Before we begin I feel as though I must first tell you two very important things: First, I will include no major plotline or narrative spoilers in this review, so feel free to read on if you’re looking to avoid such information. Secondly, I am a Bond nerd. You know how much Norman Bates likes stuffing birds? Or how Bruce the shark loves the flesh of Amity Island tourists? Well that’s what I’m like with all things 007.
Don’t let that put you off at all. I won’t be biased and I promise not to spend the next few paragraphs fan-boying hard. Having said that, something amazing happens within the opening seconds which is sure to get the franchise lovers high fiving left, right and centre. We are treated to the classic Bondian trope of a gun barrel sequence. What makes this so special is that it’s Daniel Craig’s first to open a film. This was commonplace throughout the franchise until Casino Royale (2006) which began to alter the rules slightly. It continues to get even better from there.
“The dead are alive” reads an ominous caption before we enter Mexico City during the Day of the Dead festival and que a breathtaking four and a half minute tracking shot which weaves in and out, up and down, left and right whilst highlighting the key players in the scene. Craig’s choice of costume here is an obvious nod to Live and Let Die’s Baron Samedi and these homages to earlier missions are scattered throughout which gives the film a great sense of franchise history. As the scene progresses we are treated to the first of many stunning action set pieces; we jump across rooftops, then actually in the carnival parade before climaxing in a phenomenal helicopter fight scene. It even manages to top The Spy Who Loved Me’s (1977) union jack parachute jump opening for spectacle.
As the opening credit sequence began I felt a great sense of relief because Sam Smith’s (who?) song matches the tone perfectly. Initially I wasn’t a lover of his 60s styled, stringed theme, but it’s certainly a grower and sits comfortably within the film. In fairness, as long as it’s not Die Another Day (2002) or Quantum of Solace (2008) musically, then I’m as happy as Q would be if he were to ever get his equipment back in one piece.
As the narrative continues we are transported to Rome, Austria, Morocco and finally back to London, but this is so much more than a box ticking travelogue. Bond uncovers a secret society, (no, not Quantum, even more secret than them) Spectre and he discovers that he may even have a link to them himself. What is wonderful about SPECTRE, is that it’s not just Bond we’re concerned with, M (Ralph Fiennes), Q (Ben Whishaw) and Moneypenny (Naomi Harris) all go out into the field and get their hands dirty too. Ben Whishaw is a breath of fresh air and not since Desmond Llewelyn stuck his out of office on during License To Kill (1989) have we seen the Quartermaster play such a prominent role.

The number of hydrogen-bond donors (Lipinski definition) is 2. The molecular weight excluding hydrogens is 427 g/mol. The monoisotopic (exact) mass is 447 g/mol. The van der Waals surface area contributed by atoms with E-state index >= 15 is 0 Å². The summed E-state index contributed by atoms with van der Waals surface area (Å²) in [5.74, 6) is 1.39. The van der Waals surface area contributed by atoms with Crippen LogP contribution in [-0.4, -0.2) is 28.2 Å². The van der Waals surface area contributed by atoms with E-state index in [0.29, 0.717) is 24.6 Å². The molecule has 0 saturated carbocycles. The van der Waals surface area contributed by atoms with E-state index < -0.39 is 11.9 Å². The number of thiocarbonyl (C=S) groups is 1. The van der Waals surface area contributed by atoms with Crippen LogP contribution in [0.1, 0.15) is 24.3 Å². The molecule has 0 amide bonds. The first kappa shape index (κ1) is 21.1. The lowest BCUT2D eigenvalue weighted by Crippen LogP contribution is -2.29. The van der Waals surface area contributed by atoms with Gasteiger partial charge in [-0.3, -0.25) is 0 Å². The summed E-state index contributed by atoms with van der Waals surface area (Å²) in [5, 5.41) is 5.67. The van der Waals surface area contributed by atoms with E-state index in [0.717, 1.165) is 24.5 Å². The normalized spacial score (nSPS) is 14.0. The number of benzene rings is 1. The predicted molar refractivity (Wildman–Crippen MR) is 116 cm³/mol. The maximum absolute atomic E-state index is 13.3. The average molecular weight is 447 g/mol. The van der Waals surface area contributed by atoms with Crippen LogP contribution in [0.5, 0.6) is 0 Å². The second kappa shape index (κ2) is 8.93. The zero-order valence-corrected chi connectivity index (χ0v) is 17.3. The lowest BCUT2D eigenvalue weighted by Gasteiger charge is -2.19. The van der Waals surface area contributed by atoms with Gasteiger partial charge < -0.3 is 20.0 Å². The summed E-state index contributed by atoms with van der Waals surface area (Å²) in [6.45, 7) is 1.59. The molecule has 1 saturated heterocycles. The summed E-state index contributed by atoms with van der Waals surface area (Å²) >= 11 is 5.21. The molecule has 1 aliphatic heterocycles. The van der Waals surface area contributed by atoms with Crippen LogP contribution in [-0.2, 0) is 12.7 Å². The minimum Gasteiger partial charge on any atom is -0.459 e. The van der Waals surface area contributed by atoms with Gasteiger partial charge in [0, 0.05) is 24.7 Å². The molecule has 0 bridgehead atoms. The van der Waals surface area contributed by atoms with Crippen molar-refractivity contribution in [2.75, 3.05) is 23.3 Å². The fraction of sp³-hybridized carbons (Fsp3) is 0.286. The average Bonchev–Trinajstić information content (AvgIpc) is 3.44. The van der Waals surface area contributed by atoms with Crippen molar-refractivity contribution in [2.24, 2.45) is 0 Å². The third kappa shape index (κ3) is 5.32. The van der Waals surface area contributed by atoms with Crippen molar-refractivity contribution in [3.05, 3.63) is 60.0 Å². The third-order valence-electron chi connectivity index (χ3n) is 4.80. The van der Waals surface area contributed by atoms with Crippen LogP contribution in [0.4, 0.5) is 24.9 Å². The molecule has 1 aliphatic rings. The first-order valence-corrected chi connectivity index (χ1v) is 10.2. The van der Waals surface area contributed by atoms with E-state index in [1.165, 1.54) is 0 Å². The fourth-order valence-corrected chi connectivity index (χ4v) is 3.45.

Monica Bellucci is wonderful yet appears all too briefly and Léa Seydoux portrays heroine Madeleine Swann perfectly and is up there with Eva Green for the strongest female characters/performances of the series. Christolph Waltz’s turn as Oberhauser, the is-he, isn’t-he villain is solid and treads that fine line of quiet yet sinister without hamming it up. He also doesn’t wear any socks, so you know he’s pure evil right? What you need to remember about Spectre is that it isn’t Skyfall. It’s a continuation of Craig’s story as Bond. It’s certainly more action filled and contains more spectacle than its predecessor, but is it better?
That’s like saying what is better between Alien and Aliens. They compliment each other perfectly, but the main plus in the Spectre column is that it doesn’t contain the gaping plot holes which Skyfall was riddled with. Bond fan or not, this is certainly one to be experienced on the big screen. Both Sam Mendes’ direction and Hoyt van Hoytema’s photography are beautiful, and although the running time may be long, there is never a dull moment within. If you’re a fan of the Connery era, there’s more than enough here for you (hello Red Grant style battle scene), a lover of all things Moore? Then you can enjoy the numerous zingers which add great comic relief. There’s also a nod to the Lazenby tenure with a Piz Gloria-looking location.
After a three-year wait, the writing is on the wall and if I can give you one simple piece of advice regarding the film it is this: Go!
Inspired? Get your tickets for SPECTRE here.